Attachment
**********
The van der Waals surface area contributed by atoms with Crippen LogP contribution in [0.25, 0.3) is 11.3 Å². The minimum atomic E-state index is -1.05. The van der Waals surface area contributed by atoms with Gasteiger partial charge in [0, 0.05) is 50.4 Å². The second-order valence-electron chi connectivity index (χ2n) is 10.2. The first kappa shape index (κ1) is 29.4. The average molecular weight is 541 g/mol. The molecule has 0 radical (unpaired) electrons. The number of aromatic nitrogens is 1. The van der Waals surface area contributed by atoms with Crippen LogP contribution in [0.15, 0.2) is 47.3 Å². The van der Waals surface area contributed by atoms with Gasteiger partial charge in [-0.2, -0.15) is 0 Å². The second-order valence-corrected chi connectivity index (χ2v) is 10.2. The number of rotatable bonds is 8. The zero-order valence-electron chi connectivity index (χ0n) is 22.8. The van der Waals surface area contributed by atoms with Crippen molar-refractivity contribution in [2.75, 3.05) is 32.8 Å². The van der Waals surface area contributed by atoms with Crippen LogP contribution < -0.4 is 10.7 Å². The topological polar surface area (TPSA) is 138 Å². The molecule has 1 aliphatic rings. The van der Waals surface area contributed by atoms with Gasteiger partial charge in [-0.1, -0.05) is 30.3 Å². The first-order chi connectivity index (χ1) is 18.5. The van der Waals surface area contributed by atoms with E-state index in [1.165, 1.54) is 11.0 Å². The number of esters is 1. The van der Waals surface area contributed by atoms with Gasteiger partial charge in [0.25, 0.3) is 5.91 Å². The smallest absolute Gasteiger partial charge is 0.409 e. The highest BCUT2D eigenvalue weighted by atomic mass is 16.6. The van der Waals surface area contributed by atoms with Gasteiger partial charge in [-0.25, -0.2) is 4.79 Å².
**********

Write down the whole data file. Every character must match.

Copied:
The van der Waals surface area contributed by atoms with Crippen LogP contribution in [0.25, 0.3) is 11.3 Å². The minimum atomic E-state index is -1.05. The van der Waals surface area contributed by atoms with Gasteiger partial charge in [0, 0.05) is 50.4 Å². The second-order valence-electron chi connectivity index (χ2n) is 10.2. The first kappa shape index (κ1) is 29.4. The average molecular weight is 541 g/mol. The molecule has 0 radical (unpaired) electrons. The number of aromatic nitrogens is 1. The van der Waals surface area contributed by atoms with Crippen LogP contribution in [0.15, 0.2) is 47.3 Å². The van der Waals surface area contributed by atoms with Gasteiger partial charge in [-0.2, -0.15) is 0 Å². The second-order valence-corrected chi connectivity index (χ2v) is 10.2. The number of rotatable bonds is 8. The zero-order valence-electron chi connectivity index (χ0n) is 22.8. The van der Waals surface area contributed by atoms with Crippen molar-refractivity contribution in [2.75, 3.05) is 32.8 Å². The van der Waals surface area contributed by atoms with Crippen LogP contribution < -0.4 is 10.7 Å². The topological polar surface area (TPSA) is 138 Å². The molecule has 1 aliphatic rings. The van der Waals surface area contributed by atoms with Gasteiger partial charge in [-0.1, -0.05) is 30.3 Å². The first-order chi connectivity index (χ1) is 18.5. The van der Waals surface area contributed by atoms with E-state index in [1.165, 1.54) is 11.0 Å². The number of esters is 1. The van der Waals surface area contributed by atoms with Gasteiger partial charge in [0.25, 0.3) is 5.91 Å². The smallest absolute Gasteiger partial charge is 0.409 e. The highest BCUT2D eigenvalue weighted by atomic mass is 16.6. The van der Waals surface area contributed by atoms with Gasteiger partial charge in [-0.25, -0.2) is 4.79 Å².